Per-packet load sharing scheme can send consecutive packets of the same flow (this means the same source/destination IP address  pair) across different paths and hence might lead to a reordering problem of the IP packets at the destination. This can lead to  problems for traffic such as VoIP because a performance hit or quality degradation can occur if the packets arrive out of sequence, as  packets might be considered lost. In addition, it adds jitter.

show ip cef detail - internal
show ip cef detail – internal

show ip cef exact-route
show ip cef exact-route

Unequal Cost Load Balancing in EIGRP

In short, the variance number allows all routes that have a metric that is smaller than that of the best route multiplied by the  variance to be installed in the routing table.

One additional check is needed: The reported distance (metric of the route as reported by the EIGRP neighbor) of a route has to be  smaller than the feasible distance (FD) in EIGRP for it to be eligible for installation in the routing table.

The labels are top label to bottom label when read from left to right. In this case, 23 is the top label and 21 is the bottom label. This VPN prefix is an MPLS VPN prefix. Usually two labels are imposed on the ingress PE router for it.

show ip cef vrf
show ip cef vrf

An LSR can add labels to an already labeled packet along the LSP, but the LSR performs that function according to the LFIB and not  the CEF table. CEF labels only the packets that are initially on the ingress PE router; CEF labels only IP packets.

The load balancing is done only between labeled paths. This means that if an IP (unlabeled) and a labeled path have the same cost, only the labeled path is used to forward the packets.

The command to verify which path a labeled IPv4 packet will take in the case of per-destination load balancing is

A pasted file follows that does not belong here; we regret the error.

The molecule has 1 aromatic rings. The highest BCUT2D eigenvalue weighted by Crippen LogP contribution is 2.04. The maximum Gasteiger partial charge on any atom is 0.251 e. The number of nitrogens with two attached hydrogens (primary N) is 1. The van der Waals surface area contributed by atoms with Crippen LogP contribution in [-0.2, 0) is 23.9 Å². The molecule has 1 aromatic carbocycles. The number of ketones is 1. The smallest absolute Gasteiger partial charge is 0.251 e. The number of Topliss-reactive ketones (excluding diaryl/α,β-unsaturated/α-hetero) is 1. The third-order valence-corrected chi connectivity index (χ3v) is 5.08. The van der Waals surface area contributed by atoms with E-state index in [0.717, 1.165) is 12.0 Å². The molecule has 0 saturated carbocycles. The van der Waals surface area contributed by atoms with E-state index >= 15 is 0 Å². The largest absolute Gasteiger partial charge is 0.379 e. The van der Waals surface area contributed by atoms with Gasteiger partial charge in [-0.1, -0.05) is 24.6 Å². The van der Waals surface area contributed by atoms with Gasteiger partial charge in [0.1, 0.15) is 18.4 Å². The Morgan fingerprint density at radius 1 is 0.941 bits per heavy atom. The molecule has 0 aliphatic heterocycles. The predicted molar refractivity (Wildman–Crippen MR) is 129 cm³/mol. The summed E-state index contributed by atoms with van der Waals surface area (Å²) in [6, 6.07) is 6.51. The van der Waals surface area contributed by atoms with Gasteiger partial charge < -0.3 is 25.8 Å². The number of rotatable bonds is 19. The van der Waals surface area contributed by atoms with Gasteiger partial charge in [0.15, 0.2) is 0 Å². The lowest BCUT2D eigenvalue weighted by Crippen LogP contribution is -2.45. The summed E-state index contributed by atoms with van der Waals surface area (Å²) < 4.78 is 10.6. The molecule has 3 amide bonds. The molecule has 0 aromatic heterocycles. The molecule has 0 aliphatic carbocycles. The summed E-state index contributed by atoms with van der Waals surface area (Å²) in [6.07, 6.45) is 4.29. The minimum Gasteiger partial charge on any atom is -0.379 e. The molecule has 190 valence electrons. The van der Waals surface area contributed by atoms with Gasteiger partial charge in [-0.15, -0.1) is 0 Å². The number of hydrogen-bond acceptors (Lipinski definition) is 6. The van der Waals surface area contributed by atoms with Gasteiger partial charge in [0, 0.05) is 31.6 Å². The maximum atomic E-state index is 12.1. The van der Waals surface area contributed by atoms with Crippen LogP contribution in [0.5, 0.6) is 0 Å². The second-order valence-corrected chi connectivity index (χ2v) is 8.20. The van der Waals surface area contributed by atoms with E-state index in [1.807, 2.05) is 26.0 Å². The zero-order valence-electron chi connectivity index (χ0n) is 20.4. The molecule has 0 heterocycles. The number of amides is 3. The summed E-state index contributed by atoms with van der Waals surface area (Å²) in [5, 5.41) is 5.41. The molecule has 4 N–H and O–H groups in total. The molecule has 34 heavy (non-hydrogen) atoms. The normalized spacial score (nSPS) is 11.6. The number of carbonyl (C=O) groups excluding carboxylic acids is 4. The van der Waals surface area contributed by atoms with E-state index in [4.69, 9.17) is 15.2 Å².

show mpls forwarding-table labels label exact-path ipv4 source-address destination-address

Following are the general rules for load balancing labeled packets on a non-IPv6-capable Cisco IOS router:

  • If the MPLS payload is an IPv4 packet, the load balancing is done by hashing the source and destination IP address of the IPv4  header.
  • If the MPLS payload is not an IPv4 packet, the load balancing is done by looking at the value of the bottom label.

The algorithm for load balancing the MPLS packets becomes as follows:

  • If the MPLS payload is an IPv4 packet, the load balancing is done by hashing the source and destination IP address of the IPv4  header.
  • If the MPLS payload is an IPv6 packet, the load balancing is done by hashing the source and destination IP address of the IPv6  header.
  • If the MPLS payload is not an IPv4 or IPv6 packet, the load balancing is done by looking at the value of the bottom label.

You can disable and enable CEF on the interface by using the command ip route-cache cef. Toggling CEF on the interface can often  indicate whether the problem is with CEF. If the problem lies with the Layer 2 rewrite of the packets, you can check the adjacency  information with the show adjacency command or clear the adjacency with the clear adjacency command. The debug

command debug ip cef drops [access-list] tells you if IP packets are dropped on the ingress PE router.

show ip cef switching statistics, which tells where packets possibly have been dropped and why.

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Author: Mo Moghaddas

Traveler. Casual investor. Amateur photographer loving Networks. Blockchain/Cryptocurrency enthusiast. Internet citizen!